The Call of the Wild: Embracing the Heart of a Warrior

So fellow travelers, an amazing Spirit has returned to the Great Wilds.


Frieda was artist Maria Wulf’s guardian Spirit Dog. Her amazing story, is chronicled in author Jon Katz’ book Second Chance Dog. It is the kind of journey which Joseph Campbell describes as living mythology.

I have had the great good fortune to spend a little time in Frieda’s kingdom.  While I have never ventured off trail on my Adirondacks hikes, I have felt the magnetic pull of freedom from deep in those woods. I have rested in the sun under an apple tree, breathing in the Peace of  Bedlam Farm. Along with my CGBF friends, I have caught glimpses of  Jon and Maria’s precious love, moments which touched my heart with grace and hope.



Each time I attended a Bedlam Farm Open House, Frieda had an increasing presence.  From short periods at Maria’s side surrounded by a crowd of admirers, as Jon spoke about their book to hours in the yard while local artists sang or read poems.  During one reading by poet Mary Kellogg, I felt something stir deep in my heart. I looked across the gathered circle of listeners and locked eyes with Frieda, laying by Maria seated in the grass.  My first impulse was to look away, knowing from my work with rescue dogs that looking directly into a dogs eyes can be taken as a challenge.

 “Wait, Watch, Listen.”


So I kept eye contact, but tilted my head slightly downward and sideways. Something Shifted. It was as if I heard the words of Mary’s poems not with my ears by with my heart, a wild song of Truth and Freedom.  Then Frieda yawned, rolled her head towards Maria who scratched her ears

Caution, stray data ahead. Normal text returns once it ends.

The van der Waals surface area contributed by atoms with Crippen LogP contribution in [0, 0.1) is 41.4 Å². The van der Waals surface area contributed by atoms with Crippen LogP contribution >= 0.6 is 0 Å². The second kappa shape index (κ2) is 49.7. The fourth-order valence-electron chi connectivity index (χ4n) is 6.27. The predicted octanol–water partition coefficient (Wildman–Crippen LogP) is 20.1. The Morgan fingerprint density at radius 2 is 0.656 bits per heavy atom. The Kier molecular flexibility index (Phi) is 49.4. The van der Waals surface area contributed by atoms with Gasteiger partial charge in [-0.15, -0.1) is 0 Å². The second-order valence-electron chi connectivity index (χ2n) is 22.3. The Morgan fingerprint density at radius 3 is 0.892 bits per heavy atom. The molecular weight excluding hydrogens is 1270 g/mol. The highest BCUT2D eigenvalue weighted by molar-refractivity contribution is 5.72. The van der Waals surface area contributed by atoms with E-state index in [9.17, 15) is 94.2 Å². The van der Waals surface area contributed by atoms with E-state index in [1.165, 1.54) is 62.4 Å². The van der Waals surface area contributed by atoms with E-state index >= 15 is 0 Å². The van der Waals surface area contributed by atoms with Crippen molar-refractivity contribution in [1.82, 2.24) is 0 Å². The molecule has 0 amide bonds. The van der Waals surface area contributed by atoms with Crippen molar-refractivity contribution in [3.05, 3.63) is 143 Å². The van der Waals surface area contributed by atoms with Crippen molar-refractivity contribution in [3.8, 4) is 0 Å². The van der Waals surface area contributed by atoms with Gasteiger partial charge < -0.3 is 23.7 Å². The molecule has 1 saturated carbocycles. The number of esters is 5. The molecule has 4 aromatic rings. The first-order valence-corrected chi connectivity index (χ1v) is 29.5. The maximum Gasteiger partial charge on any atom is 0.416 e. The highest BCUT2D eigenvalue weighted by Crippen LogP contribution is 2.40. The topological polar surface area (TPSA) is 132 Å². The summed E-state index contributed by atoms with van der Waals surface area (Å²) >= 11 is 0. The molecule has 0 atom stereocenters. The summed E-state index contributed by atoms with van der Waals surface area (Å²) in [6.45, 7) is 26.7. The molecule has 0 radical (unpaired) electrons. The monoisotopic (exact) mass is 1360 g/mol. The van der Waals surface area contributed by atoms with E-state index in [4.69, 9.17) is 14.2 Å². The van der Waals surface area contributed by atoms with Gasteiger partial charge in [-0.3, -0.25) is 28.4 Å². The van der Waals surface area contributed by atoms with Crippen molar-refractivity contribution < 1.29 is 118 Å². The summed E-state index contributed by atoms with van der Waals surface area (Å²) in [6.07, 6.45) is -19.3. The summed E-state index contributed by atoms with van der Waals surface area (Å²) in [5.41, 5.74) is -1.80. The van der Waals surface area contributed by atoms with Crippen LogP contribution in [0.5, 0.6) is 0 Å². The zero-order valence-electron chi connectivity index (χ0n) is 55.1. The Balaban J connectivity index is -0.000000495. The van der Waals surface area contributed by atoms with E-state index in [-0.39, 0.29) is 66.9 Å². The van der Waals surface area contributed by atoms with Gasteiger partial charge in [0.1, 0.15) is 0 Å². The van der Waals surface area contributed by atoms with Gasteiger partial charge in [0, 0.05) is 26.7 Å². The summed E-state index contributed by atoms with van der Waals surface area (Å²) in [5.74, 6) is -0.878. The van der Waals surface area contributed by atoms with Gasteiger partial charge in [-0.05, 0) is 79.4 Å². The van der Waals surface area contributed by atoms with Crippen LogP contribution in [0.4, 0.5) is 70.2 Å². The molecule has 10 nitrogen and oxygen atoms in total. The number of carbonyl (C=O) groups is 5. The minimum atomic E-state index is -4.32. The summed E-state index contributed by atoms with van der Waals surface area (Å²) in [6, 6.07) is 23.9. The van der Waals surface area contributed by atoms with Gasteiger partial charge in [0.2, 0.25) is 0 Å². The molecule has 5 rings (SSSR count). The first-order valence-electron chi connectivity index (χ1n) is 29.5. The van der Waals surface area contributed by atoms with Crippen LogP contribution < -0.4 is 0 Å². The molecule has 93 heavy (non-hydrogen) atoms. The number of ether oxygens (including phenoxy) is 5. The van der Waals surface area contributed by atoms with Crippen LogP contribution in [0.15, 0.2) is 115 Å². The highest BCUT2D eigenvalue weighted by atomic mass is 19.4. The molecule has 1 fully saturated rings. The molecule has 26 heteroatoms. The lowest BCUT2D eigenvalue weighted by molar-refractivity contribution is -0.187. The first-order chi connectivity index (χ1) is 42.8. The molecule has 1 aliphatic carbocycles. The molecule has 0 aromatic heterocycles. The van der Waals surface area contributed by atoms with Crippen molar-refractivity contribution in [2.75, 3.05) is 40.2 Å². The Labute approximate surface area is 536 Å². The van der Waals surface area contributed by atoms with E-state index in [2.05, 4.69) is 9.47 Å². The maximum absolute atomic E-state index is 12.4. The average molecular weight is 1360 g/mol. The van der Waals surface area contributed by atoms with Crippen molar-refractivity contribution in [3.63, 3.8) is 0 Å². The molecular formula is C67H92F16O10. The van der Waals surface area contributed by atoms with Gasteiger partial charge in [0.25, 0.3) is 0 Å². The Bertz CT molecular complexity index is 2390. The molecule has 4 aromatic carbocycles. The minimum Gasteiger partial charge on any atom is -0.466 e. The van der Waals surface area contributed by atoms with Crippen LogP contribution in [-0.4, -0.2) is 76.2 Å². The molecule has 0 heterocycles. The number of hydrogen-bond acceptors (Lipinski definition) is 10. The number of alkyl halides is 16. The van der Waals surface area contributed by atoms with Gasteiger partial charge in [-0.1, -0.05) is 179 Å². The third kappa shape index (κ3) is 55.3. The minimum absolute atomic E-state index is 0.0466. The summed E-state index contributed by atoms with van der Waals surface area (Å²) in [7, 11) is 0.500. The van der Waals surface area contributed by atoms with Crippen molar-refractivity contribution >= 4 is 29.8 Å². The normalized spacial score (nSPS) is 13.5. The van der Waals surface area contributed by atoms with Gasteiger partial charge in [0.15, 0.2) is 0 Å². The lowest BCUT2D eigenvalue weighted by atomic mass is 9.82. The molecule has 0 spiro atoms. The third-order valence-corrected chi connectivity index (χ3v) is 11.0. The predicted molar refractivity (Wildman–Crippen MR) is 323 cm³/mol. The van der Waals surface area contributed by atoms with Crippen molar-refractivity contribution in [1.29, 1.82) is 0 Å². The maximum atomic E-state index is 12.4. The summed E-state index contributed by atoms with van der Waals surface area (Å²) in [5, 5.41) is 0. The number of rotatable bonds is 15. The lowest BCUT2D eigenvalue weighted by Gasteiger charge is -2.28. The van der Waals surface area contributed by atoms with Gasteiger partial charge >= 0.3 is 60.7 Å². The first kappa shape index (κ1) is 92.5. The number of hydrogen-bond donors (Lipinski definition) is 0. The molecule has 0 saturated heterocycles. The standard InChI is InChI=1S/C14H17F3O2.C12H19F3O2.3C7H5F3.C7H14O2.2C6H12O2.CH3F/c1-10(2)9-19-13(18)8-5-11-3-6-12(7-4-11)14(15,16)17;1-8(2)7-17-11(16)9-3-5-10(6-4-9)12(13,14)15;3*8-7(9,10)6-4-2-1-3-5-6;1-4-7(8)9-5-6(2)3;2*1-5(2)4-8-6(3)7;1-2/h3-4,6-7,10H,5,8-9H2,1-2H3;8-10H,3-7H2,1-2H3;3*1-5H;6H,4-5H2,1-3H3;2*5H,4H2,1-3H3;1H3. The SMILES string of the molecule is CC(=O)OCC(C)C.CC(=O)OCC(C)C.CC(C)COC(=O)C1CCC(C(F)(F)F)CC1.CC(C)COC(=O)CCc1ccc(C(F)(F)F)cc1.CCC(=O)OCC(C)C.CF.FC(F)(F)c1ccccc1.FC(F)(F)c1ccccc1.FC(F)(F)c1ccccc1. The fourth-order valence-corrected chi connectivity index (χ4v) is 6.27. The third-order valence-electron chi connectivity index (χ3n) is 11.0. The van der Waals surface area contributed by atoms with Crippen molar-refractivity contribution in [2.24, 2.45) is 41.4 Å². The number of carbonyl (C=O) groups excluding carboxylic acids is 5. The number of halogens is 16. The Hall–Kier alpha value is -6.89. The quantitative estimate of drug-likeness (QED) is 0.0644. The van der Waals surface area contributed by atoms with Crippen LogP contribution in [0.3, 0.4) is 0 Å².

“Thank you,” I whispered.

I do not presume to have a personal connection to Frieda or any of the Bedlam Farm animals. As Jon often writes in his blog, he is well aware the animals at the farm are Spirit Guides who touch the hearts of many followers. I only know Simon helped me heal a childhood fear, the memory of being loved on by Lenore fuels the compassion I need for rescue work, watching Red work inspires me to stay focused on my creative calling and every time I have been in Frieda’s wild and wonderful presence I come away feeling closer to my True Self.

It takes courage to make the decision to set the Spirit of a beloved companion free knowing the heartache goodbye will bring.  Maria writes eloquently about her goodbye  and in choosing to share once the turning point in her journey, again blesses us with Frieda’s message to live free and open to the next adventure.


Walk gently on the path my friends and may adventure find you ready.

I would hope in the spirit of fierce independence my readers who wish to read The Second Chance Dog by Jon Katz would order their copy from Battenkill Books in Cambridge.  Connie’s independent bookstore is the kind of  bookstore the CGBF and I are committed to supporting. Meanwhile, Jon’s beautiful tribute to Frieda can be found on his blog here.

Deborah H Rahalski

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